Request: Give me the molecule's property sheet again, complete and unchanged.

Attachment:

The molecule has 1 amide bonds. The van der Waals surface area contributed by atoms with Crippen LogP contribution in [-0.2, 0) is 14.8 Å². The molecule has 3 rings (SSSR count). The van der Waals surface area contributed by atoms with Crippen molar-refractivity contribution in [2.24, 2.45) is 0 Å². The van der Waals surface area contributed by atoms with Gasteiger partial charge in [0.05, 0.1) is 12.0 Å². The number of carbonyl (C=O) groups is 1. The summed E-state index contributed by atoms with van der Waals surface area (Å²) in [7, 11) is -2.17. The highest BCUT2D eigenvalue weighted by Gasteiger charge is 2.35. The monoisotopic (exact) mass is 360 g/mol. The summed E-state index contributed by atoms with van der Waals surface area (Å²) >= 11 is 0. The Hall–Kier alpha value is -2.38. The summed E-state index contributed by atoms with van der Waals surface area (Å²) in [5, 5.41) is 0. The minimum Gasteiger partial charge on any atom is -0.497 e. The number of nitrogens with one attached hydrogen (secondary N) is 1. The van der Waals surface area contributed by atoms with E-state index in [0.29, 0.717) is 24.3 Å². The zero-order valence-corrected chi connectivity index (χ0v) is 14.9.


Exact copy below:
The molecule has 1 amide bonds. The van der Waals surface area contributed by atoms with Crippen LogP contribution in [-0.2, 0) is 14.8 Å². The molecule has 3 rings (SSSR count). The van der Waals surface area contributed by atoms with Crippen molar-refractivity contribution in [2.24, 2.45) is 0 Å². The van der Waals surface area contributed by atoms with Gasteiger partial charge in [0.05, 0.1) is 12.0 Å². The number of carbonyl (C=O) groups is 1. The summed E-state index contributed by atoms with van der Waals surface area (Å²) in [7, 11) is -2.17. The highest BCUT2D eigenvalue weighted by Gasteiger charge is 2.35. The monoisotopic (exact) mass is 360 g/mol. The summed E-state index contributed by atoms with van der Waals surface area (Å²) >= 11 is 0. The Hall–Kier alpha value is -2.38. The summed E-state index contributed by atoms with van der Waals surface area (Å²) in [5, 5.41) is 0. The minimum Gasteiger partial charge on any atom is -0.497 e. The number of nitrogens with one attached hydrogen (secondary N) is 1. The van der Waals surface area contributed by atoms with E-state index in [0.29, 0.717) is 24.3 Å². The zero-order valence-corrected chi connectivity index (χ0v) is 14.9.